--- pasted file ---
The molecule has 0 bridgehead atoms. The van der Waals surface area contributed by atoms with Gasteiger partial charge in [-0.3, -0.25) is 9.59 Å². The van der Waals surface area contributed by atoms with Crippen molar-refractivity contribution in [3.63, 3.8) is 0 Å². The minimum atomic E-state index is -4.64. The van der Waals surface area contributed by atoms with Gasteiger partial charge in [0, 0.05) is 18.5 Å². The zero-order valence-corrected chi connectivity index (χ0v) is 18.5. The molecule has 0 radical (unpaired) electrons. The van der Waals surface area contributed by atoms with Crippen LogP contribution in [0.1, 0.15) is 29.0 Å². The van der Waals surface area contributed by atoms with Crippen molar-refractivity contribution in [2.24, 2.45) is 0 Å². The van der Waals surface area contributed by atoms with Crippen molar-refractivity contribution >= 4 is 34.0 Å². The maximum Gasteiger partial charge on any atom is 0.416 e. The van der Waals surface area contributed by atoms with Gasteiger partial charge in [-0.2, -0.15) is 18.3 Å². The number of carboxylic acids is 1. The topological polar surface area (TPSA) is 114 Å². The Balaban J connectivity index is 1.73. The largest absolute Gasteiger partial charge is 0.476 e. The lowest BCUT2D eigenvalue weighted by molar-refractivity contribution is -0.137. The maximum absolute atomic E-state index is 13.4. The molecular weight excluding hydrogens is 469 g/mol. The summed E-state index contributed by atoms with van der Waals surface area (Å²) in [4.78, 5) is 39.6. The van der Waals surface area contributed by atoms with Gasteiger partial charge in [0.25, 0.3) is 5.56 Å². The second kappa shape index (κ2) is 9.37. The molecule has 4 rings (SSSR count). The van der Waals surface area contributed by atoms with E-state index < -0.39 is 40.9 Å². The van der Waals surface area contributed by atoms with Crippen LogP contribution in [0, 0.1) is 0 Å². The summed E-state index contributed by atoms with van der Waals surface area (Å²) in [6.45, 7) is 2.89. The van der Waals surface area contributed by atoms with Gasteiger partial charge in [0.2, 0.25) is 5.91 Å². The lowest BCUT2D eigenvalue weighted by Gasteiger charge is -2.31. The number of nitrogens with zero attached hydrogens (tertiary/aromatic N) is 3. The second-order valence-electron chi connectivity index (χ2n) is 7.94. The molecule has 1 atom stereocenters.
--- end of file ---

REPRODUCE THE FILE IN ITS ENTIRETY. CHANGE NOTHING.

The molecule has 0 bridgehead atoms. The van der Waals surface area contributed by atoms with Gasteiger partial charge in [-0.3, -0.25) is 9.59 Å². The van der Waals surface area contributed by atoms with Crippen molar-refractivity contribution in [3.63, 3.8) is 0 Å². The minimum atomic E-state index is -4.64. The van der Waals surface area contributed by atoms with Gasteiger partial charge in [0, 0.05) is 18.5 Å². The zero-order valence-corrected chi connectivity index (χ0v) is 18.5. The molecule has 0 radical (unpaired) electrons. The van der Waals surface area contributed by atoms with Crippen LogP contribution in [0.1, 0.15) is 29.0 Å². The van der Waals surface area contributed by atoms with Crippen molar-refractivity contribution in [2.24, 2.45) is 0 Å². The van der Waals surface area contributed by atoms with Crippen molar-refractivity contribution >= 4 is 34.0 Å². The maximum Gasteiger partial charge on any atom is 0.416 e. The van der Waals surface area contributed by atoms with Gasteiger partial charge in [-0.2, -0.15) is 18.3 Å². The number of carboxylic acids is 1. The topological polar surface area (TPSA) is 114 Å². The Balaban J connectivity index is 1.73. The largest absolute Gasteiger partial charge is 0.476 e. The lowest BCUT2D eigenvalue weighted by molar-refractivity contribution is -0.137. The maximum absolute atomic E-state index is 13.4. The molecular weight excluding hydrogens is 469 g/mol. The summed E-state index contributed by atoms with van der Waals surface area (Å²) in [4.78, 5) is 39.6. The van der Waals surface area contributed by atoms with Gasteiger partial charge in [0.25, 0.3) is 5.56 Å². The second kappa shape index (κ2) is 9.37. The molecule has 4 rings (SSSR count). The van der Waals surface area contributed by atoms with E-state index < -0.39 is 40.9 Å². The van der Waals surface area contributed by atoms with Crippen LogP contribution in [0, 0.1) is 0 Å². The summed E-state index contributed by atoms with van der Waals surface area (Å²) in [6.45, 7) is 2.89. The van der Waals surface area contributed by atoms with Gasteiger partial charge in [0.2, 0.25) is 5.91 Å². The lowest BCUT2D eigenvalue weighted by Gasteiger charge is -2.31. The number of nitrogens with zero attached hydrogens (tertiary/aromatic N) is 3. The second-order valence-electron chi connectivity index (χ2n) is 7.94. The molecule has 1 atom stereocenters.